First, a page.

Chip makers are on the verge of breaking down a major barrier to such multimedia advances as realistic video-game animation and high-quality video phones.

The ability to manipulate and transmit complex images and sounds within personal computers and over networks still faces obstacles. But at this week's Microprocessor Forum conference in Burlingame, Calif., four companies will describe a new breed of chips that could eliminate a huge barrier _ processing speed _ and could create a new segment of the industry in the process.

Called media processors, the chips are expected to be six to 50 times faster than Intel Corp.'s fastest general-purpose Pentium in handling specialized multimedia calculations. The designs will also allow multiple functions, such as audio, video and three-dimensional animation, to be crammed on a single chip, suggesting that multimedia PCs and other devices will not only become much more powerful but also much cheaper.

How they will perform these feats is equally important. Semiconductor companies have long sold special-purpose chips that do one multimedia job well, but media processors' key functions are controlled by software. That means that the capabilities of products that use the new chips may be upgraded as the industry changes technologies, without the purchase of new hardware. This is particularly important in multimedia, where many key technical standards are in flux.

Two chip companies that have caught the eye of the industry are Silicon Valley start-ups: MicroUnity Systems Engineering Inc. in Sunnyvale and Chromatic Research Inc. in neighboring Mountain View. While both have yet to produce commercial versions that back their claims, several giant companies are convinced that media processors are one of the next big things in networks and communications. Motorola Inc. and Time Warner Inc., for example, have invested in MicroUnity, as have Microsoft Corp. and Tele-Communications Inc.

Much larger companies are pursuing the same concept. International Business Machines Corp. is expected to introduce an unusual chip design called MFAST at the conference, and TriMedia, a unit of Philips Electronics N.V., will discuss its own media processor.

``We are talking significant horsepower compared to what is on a Pentium,'' says Will Strauss, president of Forward Concepts Co., a market research firm in Tempe, Ariz. Though Intel is likely to use similar techniques on its chips eventually, media processors have a two- to three-year head start, he says. ``It's a tremendous break for these new entrants.''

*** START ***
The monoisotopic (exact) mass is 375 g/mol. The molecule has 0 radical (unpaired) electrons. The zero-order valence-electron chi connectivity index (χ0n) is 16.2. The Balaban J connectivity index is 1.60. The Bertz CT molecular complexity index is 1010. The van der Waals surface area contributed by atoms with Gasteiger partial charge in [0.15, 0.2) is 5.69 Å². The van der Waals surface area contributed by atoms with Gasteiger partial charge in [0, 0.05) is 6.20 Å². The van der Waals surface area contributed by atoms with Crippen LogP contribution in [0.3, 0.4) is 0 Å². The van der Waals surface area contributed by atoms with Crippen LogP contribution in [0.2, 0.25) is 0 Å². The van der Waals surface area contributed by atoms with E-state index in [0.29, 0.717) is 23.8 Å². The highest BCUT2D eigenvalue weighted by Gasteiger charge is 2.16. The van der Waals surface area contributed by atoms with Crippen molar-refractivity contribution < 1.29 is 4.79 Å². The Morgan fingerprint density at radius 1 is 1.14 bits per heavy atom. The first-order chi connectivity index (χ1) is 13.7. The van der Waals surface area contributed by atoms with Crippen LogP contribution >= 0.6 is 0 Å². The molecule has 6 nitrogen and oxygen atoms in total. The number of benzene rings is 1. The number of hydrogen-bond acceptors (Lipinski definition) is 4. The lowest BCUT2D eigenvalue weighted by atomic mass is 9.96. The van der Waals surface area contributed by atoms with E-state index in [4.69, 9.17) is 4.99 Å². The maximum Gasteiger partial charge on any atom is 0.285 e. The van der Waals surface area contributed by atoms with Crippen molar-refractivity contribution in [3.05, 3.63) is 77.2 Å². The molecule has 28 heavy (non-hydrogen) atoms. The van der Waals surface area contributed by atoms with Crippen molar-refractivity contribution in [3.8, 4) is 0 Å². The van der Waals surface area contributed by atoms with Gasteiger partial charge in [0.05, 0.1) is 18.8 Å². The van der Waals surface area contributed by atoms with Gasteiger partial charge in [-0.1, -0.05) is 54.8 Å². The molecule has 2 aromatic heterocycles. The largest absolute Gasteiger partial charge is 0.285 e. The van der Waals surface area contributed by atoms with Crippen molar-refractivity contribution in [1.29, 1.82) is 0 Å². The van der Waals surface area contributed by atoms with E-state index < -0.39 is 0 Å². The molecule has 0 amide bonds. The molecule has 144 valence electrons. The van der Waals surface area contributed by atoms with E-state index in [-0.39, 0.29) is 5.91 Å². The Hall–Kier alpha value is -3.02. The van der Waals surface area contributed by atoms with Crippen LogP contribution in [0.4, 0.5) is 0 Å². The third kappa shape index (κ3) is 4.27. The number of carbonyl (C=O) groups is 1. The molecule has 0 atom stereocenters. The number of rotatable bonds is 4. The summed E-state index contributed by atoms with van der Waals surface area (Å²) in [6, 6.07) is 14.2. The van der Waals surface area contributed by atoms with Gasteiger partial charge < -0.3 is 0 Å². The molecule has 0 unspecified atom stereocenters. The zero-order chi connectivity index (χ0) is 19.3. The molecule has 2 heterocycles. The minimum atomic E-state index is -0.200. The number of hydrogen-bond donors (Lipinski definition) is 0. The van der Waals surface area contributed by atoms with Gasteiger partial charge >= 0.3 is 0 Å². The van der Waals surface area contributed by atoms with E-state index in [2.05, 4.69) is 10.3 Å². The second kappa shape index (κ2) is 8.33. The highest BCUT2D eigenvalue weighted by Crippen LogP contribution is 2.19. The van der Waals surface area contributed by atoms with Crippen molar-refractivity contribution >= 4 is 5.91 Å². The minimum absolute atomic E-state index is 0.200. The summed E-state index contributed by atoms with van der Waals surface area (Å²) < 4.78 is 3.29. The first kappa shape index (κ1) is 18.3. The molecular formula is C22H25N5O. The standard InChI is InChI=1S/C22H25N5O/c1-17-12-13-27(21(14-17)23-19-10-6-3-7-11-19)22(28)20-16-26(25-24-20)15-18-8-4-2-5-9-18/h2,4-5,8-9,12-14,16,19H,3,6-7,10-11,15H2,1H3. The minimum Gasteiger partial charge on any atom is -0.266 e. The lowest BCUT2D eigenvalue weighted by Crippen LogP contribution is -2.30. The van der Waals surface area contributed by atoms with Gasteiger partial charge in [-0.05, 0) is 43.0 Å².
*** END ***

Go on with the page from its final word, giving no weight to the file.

The companies use an array of new tricks to achieve their staggering speed. Chromatic, IBM and TriMedia use a chip design called very long instruction word, or VLIW, that facilitates performing several operations at once. They are also expected to exploit a new generation of memory chips that have wider paths for sending multimedia information to and from the processor.

MicroUnity uses similar techniques, along with a proprietary production process that allows it to pack three times as many transistors on a chip as the Intel Pentium, which is about the same size. By reducing the distances and associated power requirements, its chips can operate at one billion cycles a second, compared with 133 million for the fastest Pentium now on the market.

John Moussouris, MicroUnity's chief executive officer, says the demand for such capabilities is poised to explode. An all-digital TV, Mr. Moussouris notes, will require simple calculations for each of the million or so dots that make up one frame of video _ and 30 of those frames race by every second.

``The existing media and communications industries have an appetite for computation that's about 100 times greater than the (appetite of the) desktop computer business,'' he says.

Many of the companies' claims remain to be proven. MicroUnity, after working for seven years and raising more than $100 million, doesn't expect to produce working chips until later this year or achieve high production volume before 1997.